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Retirement income can be simply described as your retirement "pay cheque". 

It will generally come from a number of places and should allow you to pace your income to match your retirement lifestyle.

How will you match your income with your goals?

It makes a lot of sense to ensure you'll always have an income to cover your basic needs in retirement and then to have some flexibility around the extras that you'd like to have. This can be achieved by matching your goals with different income sources – each layer serving an important purpose.  

Where will it come from?

For most of us, our retirement income will come from a range of sources and will usually take into account the following:

  • Centrelink Age Pension

    Centrelink Age Pension

    One of the most well-known forms of retirement income is the government's Age Pension. While many people think they won't qualify, most Australians currently qualify for at least some Age Pension in retirement.

    How much does the Age Pension pay?

    The maximum Age Pension rates as at September 2021 were:

    Rate Single Couple combined
    Fortnightly maximum payment $882.20 $1,330
    Annual maximum payment $22,937 $34,580

    The Centrelink Age Pension is only designed to be a safety net – it provides a modest level of income to meet a basic standard of living and there's no guarantee of future amounts.

    It's therefore best to maximise the amount of super available from which to draw a retirement income to ensure you lead a more comfortable lifestyle in retirement.

    When do I qualify for Age Pension?

    As the health and lifespan of Australians increases, so has the expectation that we will work for longer. The below table shows the current qualifying age for Age Pension.


    Period within which a person was born Pension age Date pension age changes
    From 1 July 1952 to 31 December 1953 65 years and 6 months 1 July 2017
    From 1 January 1954 to 30 June 1955 66 years 1 July 2019
    From 1 July 1955 to 31 December 1956 66 years and 6 months 1 July 2021
    From 1 January 1957 onwards 67 years 1 July 2023


    Am I eligible for the Age Pension?

    There are limitations around the amount of assets and income you have in order to receive the Age Pension. If your assets or income exceed the lower thresholds, your pension will reduce on a sliding scale.

    The below tables show the key thresholds applicable to the Centrelink Age Pension at September 2021:

    Income test thresholds 

    Full pension (fortnightly) Full pension (annually) Part pension (fortnightly) Part pension (annually)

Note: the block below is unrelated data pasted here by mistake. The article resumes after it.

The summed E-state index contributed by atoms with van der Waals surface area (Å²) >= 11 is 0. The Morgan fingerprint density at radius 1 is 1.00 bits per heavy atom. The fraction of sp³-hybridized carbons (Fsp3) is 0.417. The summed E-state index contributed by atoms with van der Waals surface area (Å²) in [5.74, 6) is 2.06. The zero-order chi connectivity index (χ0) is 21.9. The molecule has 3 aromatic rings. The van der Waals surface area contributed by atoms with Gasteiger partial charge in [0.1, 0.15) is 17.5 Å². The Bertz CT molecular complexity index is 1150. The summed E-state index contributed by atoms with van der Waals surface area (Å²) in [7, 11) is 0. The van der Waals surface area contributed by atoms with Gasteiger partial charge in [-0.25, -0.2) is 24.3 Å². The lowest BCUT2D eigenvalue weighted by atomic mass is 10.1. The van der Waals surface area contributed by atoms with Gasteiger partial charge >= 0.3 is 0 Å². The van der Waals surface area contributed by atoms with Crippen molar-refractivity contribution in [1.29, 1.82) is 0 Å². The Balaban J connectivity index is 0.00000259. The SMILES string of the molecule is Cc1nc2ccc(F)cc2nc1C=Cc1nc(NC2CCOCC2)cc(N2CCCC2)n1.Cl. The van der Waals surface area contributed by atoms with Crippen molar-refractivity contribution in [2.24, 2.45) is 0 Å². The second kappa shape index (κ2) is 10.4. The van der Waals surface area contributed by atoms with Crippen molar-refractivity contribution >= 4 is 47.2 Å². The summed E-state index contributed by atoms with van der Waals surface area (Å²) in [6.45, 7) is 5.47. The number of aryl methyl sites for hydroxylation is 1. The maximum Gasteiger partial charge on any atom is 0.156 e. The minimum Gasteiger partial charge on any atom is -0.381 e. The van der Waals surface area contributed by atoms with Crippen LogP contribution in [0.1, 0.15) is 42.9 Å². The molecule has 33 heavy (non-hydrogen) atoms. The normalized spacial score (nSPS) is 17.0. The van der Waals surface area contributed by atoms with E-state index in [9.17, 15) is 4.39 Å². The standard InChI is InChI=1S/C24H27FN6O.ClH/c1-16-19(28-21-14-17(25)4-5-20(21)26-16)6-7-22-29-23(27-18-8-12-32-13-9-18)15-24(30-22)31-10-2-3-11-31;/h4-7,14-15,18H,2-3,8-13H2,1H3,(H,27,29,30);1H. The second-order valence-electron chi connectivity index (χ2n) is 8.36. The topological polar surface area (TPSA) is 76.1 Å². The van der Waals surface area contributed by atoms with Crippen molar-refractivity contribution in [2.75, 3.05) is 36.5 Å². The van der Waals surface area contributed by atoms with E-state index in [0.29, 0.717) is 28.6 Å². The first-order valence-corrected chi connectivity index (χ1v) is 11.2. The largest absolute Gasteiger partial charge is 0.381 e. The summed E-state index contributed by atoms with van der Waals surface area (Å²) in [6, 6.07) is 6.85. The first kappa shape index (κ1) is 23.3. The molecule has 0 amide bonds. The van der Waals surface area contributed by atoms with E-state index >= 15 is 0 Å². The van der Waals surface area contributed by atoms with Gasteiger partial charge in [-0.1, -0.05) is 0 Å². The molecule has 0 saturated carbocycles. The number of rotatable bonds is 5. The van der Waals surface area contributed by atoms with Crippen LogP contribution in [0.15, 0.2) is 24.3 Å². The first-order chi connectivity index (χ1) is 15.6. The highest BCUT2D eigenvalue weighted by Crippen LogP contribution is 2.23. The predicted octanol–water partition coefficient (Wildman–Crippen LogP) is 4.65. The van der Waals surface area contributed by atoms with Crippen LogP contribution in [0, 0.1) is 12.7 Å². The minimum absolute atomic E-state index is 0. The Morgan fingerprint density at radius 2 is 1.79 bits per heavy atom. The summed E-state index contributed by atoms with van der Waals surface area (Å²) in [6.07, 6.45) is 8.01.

Single $180
    $4,680 $2,115 $54,990
    Couple (combined) $320 $8,320 $3,237.20 $84,167


    Asset test thresholds 
    Singles  Couples
      Lower threshold Top threshold Lower threshold  Top threshold
    Home owner $270,500
    $593,000 $405,000 $891,500
    Non-home owner  $487,000 $809,500 $621,500 $1,080,000

    For current information on the eligibility criteria for the Age Pension, visit the Centrelink website at


    The Age Pension – is it enough?

    The Age Pension is a great starting point, but it probably won't be enough to support the lifestyle you want. The graph below shows the gap between the Age Pension (assuming maximum pension allowance) and the ASFA "modest" and "comfortable" retirement standards. While this gap has been closing over the last 10 years, a modest lifestyle is exactly that – modest. It would generally only cover your basic needs - food, shelter and utilities.

    Most people have an expectation of a retirement that exceeds this, more like the comfortable" lifestyle that allows for the occasional holiday and meal out at a restaurant.

    There are a number of ways to top-up the Age Pension, depending on your financial position and your priorities. If you haven't already retired, there are some tax effective ways to boost your super as you transition into retirement. Once you have retired there are different options for managing your income. 


  • Superannuation savings

    Superannuation savings - Accessing your super

    Most Australians approaching retirement today have some super savings. There are however some restrictions on how and when your super can be accessed.

    Most people will only be able to access their super after they reach:

    • their preservation age and permanently retire, or
    • age 60 and leave their employer, or
    • age 65.

    Your preservation age is generally the minimum age you can get your super. It is set by the Government and ranges from 55 to 60 depending on when you were born.

    Date of birth  Preservation age (years)
    Before 1 July 1960 55
    1 July 1960 - 30 June 1961 56
    1 July 1961 - 30 June 1962 57
    1 July 1962 - 30 June 1963 58
    1 July 1963 - 30 June 1964 59
    After 30 June 1964 60


    If you have reached your preservation age but have not yet retired, you could consider a transition to retirement strategy which allows you to start using some of your super as income while you're still working.

    Some other exceptional circumstances may allow you to gain access to your super, which you can find As the government encourages the use of super as ongoing income support in retirement, accessing your super prior to meeting one of the conditions of release may attract higher tax rates.

    There are also tax advantages to investing in certain types of income products that accept super savings. So it's important to understand all the options available to you, and how best to combine any options you're eligible for.



  • Other sources

    Other sources

    Many people have investments or savings held outside of your super, or some form of paid work (if they're transitioning into retirement. These things can be factored into your retirement income strategy.


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